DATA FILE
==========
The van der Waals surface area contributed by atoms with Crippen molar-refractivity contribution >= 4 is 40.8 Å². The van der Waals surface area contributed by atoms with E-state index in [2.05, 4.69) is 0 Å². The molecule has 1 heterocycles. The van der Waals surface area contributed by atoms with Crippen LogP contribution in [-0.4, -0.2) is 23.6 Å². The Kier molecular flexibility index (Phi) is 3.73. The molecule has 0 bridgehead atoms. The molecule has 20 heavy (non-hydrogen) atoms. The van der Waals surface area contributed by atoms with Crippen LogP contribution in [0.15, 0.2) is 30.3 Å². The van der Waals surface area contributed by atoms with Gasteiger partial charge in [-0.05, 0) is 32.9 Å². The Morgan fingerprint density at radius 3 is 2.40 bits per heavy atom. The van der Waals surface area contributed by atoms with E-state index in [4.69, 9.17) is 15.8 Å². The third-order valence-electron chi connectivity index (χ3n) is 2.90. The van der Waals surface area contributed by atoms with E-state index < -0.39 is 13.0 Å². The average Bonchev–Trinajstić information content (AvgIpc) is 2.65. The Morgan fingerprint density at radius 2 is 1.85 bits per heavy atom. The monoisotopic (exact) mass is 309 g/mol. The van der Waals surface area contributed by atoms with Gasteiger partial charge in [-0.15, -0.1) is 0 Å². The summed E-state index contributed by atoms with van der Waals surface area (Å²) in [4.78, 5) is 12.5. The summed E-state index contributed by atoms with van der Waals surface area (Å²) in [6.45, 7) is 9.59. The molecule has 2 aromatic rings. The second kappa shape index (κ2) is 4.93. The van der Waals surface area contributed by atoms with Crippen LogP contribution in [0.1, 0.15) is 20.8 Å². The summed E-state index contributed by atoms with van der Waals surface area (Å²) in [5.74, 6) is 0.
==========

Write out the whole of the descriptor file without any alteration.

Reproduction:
The van der Waals surface area contributed by atoms with Crippen molar-refractivity contribution >= 4 is 40.8 Å². The van der Waals surface area contributed by atoms with E-state index in [2.05, 4.69) is 0 Å². The molecule has 1 heterocycles. The van der Waals surface area contributed by atoms with Crippen LogP contribution in [-0.4, -0.2) is 23.6 Å². The Kier molecular flexibility index (Phi) is 3.73. The molecule has 0 bridgehead atoms. The molecule has 20 heavy (non-hydrogen) atoms. The van der Waals surface area contributed by atoms with Crippen LogP contribution in [0.15, 0.2) is 30.3 Å². The van der Waals surface area contributed by atoms with Gasteiger partial charge in [-0.05, 0) is 32.9 Å². The Morgan fingerprint density at radius 3 is 2.40 bits per heavy atom. The van der Waals surface area contributed by atoms with E-state index in [4.69, 9.17) is 15.8 Å². The third-order valence-electron chi connectivity index (χ3n) is 2.90. The van der Waals surface area contributed by atoms with E-state index < -0.39 is 13.0 Å². The average Bonchev–Trinajstić information content (AvgIpc) is 2.65. The Morgan fingerprint density at radius 2 is 1.85 bits per heavy atom. The monoisotopic (exact) mass is 309 g/mol. The van der Waals surface area contributed by atoms with Gasteiger partial charge in [-0.15, -0.1) is 0 Å². The summed E-state index contributed by atoms with van der Waals surface area (Å²) in [4.78, 5) is 12.5. The summed E-state index contributed by atoms with van der Waals surface area (Å²) in [6.45, 7) is 9.59. The molecule has 2 aromatic rings. The second kappa shape index (κ2) is 4.93. The van der Waals surface area contributed by atoms with Crippen LogP contribution in [0.1, 0.15) is 20.8 Å². The summed E-state index contributed by atoms with van der Waals surface area (Å²) in [5.74, 6) is 0.